Heart Care At High-Volume Hospitals May Matter More To African American Patients

Armen Hareyan's picture

African American Heart Patients

African American patients who undergo heart bypass surgery in high-volume hospitals have more benefit than white patients.

According to a retrospective study, the number of heart bypass procedures a hospital performs appears to make more of a difference for African American patients than it does white patients.

"Hospitals that are doing more procedures are developing a higher level of expertise in all services," explains David Whellan, M.D., assistant professor of Medicine at Jefferson Medical College of Thomas Jefferson University. "This study shows that African American patients and those considered low risk receive the highest benefit by getting their heart care at a high-volume hospital."


Lead researcher Dae Hyun Kim, M.D., MPH., a resident in the department of Medicine at Thomas Jefferson University Hospital, will present the results at the American Heart Association's Quality of Care and Outcomes Research Conference in Cardiovascular Disease and Stroke Conference in Washington, D.C. on May 10.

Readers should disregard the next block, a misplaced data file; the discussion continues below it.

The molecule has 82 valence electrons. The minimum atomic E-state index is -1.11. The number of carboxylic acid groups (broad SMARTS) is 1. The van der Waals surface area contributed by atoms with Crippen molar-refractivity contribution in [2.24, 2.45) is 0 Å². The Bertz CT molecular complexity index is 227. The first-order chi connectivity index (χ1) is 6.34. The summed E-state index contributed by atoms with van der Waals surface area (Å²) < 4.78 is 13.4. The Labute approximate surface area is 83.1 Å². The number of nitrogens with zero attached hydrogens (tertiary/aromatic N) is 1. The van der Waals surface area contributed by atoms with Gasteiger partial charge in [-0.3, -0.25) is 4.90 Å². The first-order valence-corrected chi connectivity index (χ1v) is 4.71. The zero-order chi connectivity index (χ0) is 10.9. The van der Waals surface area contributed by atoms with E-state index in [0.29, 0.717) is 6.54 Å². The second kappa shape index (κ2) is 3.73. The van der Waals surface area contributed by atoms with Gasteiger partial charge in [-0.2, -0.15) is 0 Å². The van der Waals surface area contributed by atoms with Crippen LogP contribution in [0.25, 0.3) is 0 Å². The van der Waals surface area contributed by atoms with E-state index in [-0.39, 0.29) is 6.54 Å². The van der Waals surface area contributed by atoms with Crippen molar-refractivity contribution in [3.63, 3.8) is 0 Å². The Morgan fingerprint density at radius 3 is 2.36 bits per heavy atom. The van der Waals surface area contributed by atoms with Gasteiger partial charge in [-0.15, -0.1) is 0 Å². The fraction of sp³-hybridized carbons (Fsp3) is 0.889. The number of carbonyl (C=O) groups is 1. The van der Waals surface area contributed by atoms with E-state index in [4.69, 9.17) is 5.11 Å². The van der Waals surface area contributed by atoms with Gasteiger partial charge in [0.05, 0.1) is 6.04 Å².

Previous research has shown that the greater number of heart bypass surgeries a hospital performs, the fewer hospital deaths result from these procedures. The Jefferson researchers set out to learn whether the volume-outcome relationship for a heart bypass procedure differs between white and black patients with different operative risks.

They used data provided by the University HealthSystem Consortium (UHC), an alliance of 97 academic medical centers and 149 of their affiliated hospitals representing nearly 90 percent of the nation's non-profit academic medical centers. The data for this study were culled from 93 medical centers that conducted almost 72,000 heart bypass procedures between 2002 and 2005.

In all, two percent of whites and 2.8 percent of blacks died in the hospital. There was a larger difference in the number of deaths between African American and white patients who were treated at the lowest-volume hospitals than in the remaining volume categories.

Yet by analyzing a number of measures, including race and operative risk, the researchers found that black patients have greater reduction in in-hospital mortality than whites by undergoing heart bypass procedures at high-volume hospitals.

To understand the reason behind the disparity, the researchers recommend that further studies be undertaken. "A goal is to help clinicians become more aware of potential biases," Dr. Whellan says.